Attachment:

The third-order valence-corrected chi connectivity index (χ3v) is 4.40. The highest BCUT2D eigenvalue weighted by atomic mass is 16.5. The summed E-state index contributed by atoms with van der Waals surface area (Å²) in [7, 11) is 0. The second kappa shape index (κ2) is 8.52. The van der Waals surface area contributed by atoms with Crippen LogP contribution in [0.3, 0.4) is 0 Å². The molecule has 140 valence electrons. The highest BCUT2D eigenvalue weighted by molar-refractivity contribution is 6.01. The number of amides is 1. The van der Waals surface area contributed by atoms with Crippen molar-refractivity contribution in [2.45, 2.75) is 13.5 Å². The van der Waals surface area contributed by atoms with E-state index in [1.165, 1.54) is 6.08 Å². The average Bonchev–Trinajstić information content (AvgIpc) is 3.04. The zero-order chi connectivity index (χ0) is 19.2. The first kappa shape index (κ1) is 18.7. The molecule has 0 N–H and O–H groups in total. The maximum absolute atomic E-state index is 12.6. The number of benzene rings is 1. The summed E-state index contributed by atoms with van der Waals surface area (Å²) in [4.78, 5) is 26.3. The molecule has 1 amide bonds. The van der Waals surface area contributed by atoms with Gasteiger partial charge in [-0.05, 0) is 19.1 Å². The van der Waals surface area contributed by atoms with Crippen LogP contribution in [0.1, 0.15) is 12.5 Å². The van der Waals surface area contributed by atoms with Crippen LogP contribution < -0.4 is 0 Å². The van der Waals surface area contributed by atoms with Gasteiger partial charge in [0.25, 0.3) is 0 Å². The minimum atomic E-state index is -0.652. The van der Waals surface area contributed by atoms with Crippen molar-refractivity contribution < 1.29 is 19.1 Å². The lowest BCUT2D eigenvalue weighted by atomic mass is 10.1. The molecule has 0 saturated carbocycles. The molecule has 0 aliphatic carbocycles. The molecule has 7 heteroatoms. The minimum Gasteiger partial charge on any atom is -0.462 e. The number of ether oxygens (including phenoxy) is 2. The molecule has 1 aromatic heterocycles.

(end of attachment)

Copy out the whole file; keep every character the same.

The third-order valence-corrected chi connectivity index (χ3v) is 4.40. The highest BCUT2D eigenvalue weighted by atomic mass is 16.5. The summed E-state index contributed by atoms with van der Waals surface area (Å²) in [7, 11) is 0. The second kappa shape index (κ2) is 8.52. The van der Waals surface area contributed by atoms with Crippen LogP contribution in [0.3, 0.4) is 0 Å². The molecule has 140 valence electrons. The highest BCUT2D eigenvalue weighted by molar-refractivity contribution is 6.01. The number of amides is 1. The van der Waals surface area contributed by atoms with Crippen molar-refractivity contribution in [2.45, 2.75) is 13.5 Å². The van der Waals surface area contributed by atoms with E-state index in [1.165, 1.54) is 6.08 Å². The average Bonchev–Trinajstić information content (AvgIpc) is 3.04. The zero-order chi connectivity index (χ0) is 19.2. The first kappa shape index (κ1) is 18.7. The molecule has 0 N–H and O–H groups in total. The maximum absolute atomic E-state index is 12.6. The number of benzene rings is 1. The summed E-state index contributed by atoms with van der Waals surface area (Å²) in [4.78, 5) is 26.3. The molecule has 1 amide bonds. The van der Waals surface area contributed by atoms with Gasteiger partial charge in [-0.05, 0) is 19.1 Å². The van der Waals surface area contributed by atoms with Crippen LogP contribution in [0.1, 0.15) is 12.5 Å². The van der Waals surface area contributed by atoms with Crippen LogP contribution < -0.4 is 0 Å². The van der Waals surface area contributed by atoms with Gasteiger partial charge in [0.25, 0.3) is 0 Å². The minimum atomic E-state index is -0.652. The van der Waals surface area contributed by atoms with Crippen molar-refractivity contribution < 1.29 is 19.1 Å². The lowest BCUT2D eigenvalue weighted by atomic mass is 10.1. The molecule has 0 saturated carbocycles. The molecule has 0 aliphatic carbocycles. The molecule has 7 heteroatoms. The minimum Gasteiger partial charge on any atom is -0.462 e. The number of ether oxygens (including phenoxy) is 2. The molecule has 1 aromatic heterocycles.